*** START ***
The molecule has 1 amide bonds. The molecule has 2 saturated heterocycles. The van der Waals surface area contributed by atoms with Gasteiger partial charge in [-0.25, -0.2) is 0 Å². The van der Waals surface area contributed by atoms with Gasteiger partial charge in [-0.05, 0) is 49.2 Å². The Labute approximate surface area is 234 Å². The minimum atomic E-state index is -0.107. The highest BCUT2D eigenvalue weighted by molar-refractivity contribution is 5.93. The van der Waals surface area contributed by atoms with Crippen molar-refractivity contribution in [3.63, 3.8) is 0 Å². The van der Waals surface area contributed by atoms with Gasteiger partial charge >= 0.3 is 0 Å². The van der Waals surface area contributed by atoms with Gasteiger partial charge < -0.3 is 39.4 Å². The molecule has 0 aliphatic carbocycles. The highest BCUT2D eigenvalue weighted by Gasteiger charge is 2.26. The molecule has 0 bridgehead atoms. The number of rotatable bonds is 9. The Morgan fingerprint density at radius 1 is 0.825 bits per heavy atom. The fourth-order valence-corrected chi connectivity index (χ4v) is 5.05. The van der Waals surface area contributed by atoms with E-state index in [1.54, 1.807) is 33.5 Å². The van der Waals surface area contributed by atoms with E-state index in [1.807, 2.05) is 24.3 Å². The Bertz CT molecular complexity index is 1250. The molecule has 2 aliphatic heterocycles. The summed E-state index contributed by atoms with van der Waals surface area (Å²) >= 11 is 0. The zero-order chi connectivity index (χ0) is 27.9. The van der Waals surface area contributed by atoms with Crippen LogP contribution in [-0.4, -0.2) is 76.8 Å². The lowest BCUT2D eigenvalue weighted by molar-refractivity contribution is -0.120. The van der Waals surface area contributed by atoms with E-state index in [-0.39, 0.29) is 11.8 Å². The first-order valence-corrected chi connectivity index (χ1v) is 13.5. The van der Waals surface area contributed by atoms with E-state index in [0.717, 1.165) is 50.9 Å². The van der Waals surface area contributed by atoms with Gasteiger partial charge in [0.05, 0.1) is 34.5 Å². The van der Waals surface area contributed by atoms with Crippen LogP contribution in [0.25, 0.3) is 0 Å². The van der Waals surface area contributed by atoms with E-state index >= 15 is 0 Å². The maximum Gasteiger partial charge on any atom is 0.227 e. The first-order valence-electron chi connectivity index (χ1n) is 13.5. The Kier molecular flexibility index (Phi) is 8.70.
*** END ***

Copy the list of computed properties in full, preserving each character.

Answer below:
The molecule has 1 amide bonds. The molecule has 2 saturated heterocycles. The van der Waals surface area contributed by atoms with Gasteiger partial charge in [-0.25, -0.2) is 0 Å². The van der Waals surface area contributed by atoms with Gasteiger partial charge in [-0.05, 0) is 49.2 Å². The Labute approximate surface area is 234 Å². The minimum atomic E-state index is -0.107. The highest BCUT2D eigenvalue weighted by molar-refractivity contribution is 5.93. The van der Waals surface area contributed by atoms with Crippen molar-refractivity contribution in [3.63, 3.8) is 0 Å². The van der Waals surface area contributed by atoms with Gasteiger partial charge >= 0.3 is 0 Å². The van der Waals surface area contributed by atoms with Gasteiger partial charge < -0.3 is 39.4 Å². The molecule has 0 aliphatic carbocycles. The highest BCUT2D eigenvalue weighted by Gasteiger charge is 2.26. The molecule has 0 bridgehead atoms. The number of rotatable bonds is 9. The Morgan fingerprint density at radius 1 is 0.825 bits per heavy atom. The fourth-order valence-corrected chi connectivity index (χ4v) is 5.05. The van der Waals surface area contributed by atoms with E-state index in [1.54, 1.807) is 33.5 Å². The van der Waals surface area contributed by atoms with E-state index in [1.807, 2.05) is 24.3 Å². The Bertz CT molecular complexity index is 1250. The molecule has 2 aliphatic heterocycles. The summed E-state index contributed by atoms with van der Waals surface area (Å²) >= 11 is 0. The zero-order chi connectivity index (χ0) is 27.9. The van der Waals surface area contributed by atoms with Crippen LogP contribution in [-0.4, -0.2) is 76.8 Å². The lowest BCUT2D eigenvalue weighted by molar-refractivity contribution is -0.120. The van der Waals surface area contributed by atoms with E-state index in [-0.39, 0.29) is 11.8 Å². The first-order valence-corrected chi connectivity index (χ1v) is 13.5. The van der Waals surface area contributed by atoms with E-state index in [0.717, 1.165) is 50.9 Å². The van der Waals surface area contributed by atoms with Gasteiger partial charge in [0.05, 0.1) is 34.5 Å². The van der Waals surface area contributed by atoms with Crippen LogP contribution in [0.25, 0.3) is 0 Å². The van der Waals surface area contributed by atoms with E-state index >= 15 is 0 Å². The maximum Gasteiger partial charge on any atom is 0.227 e. The first-order valence-electron chi connectivity index (χ1n) is 13.5. The Kier molecular flexibility index (Phi) is 8.70.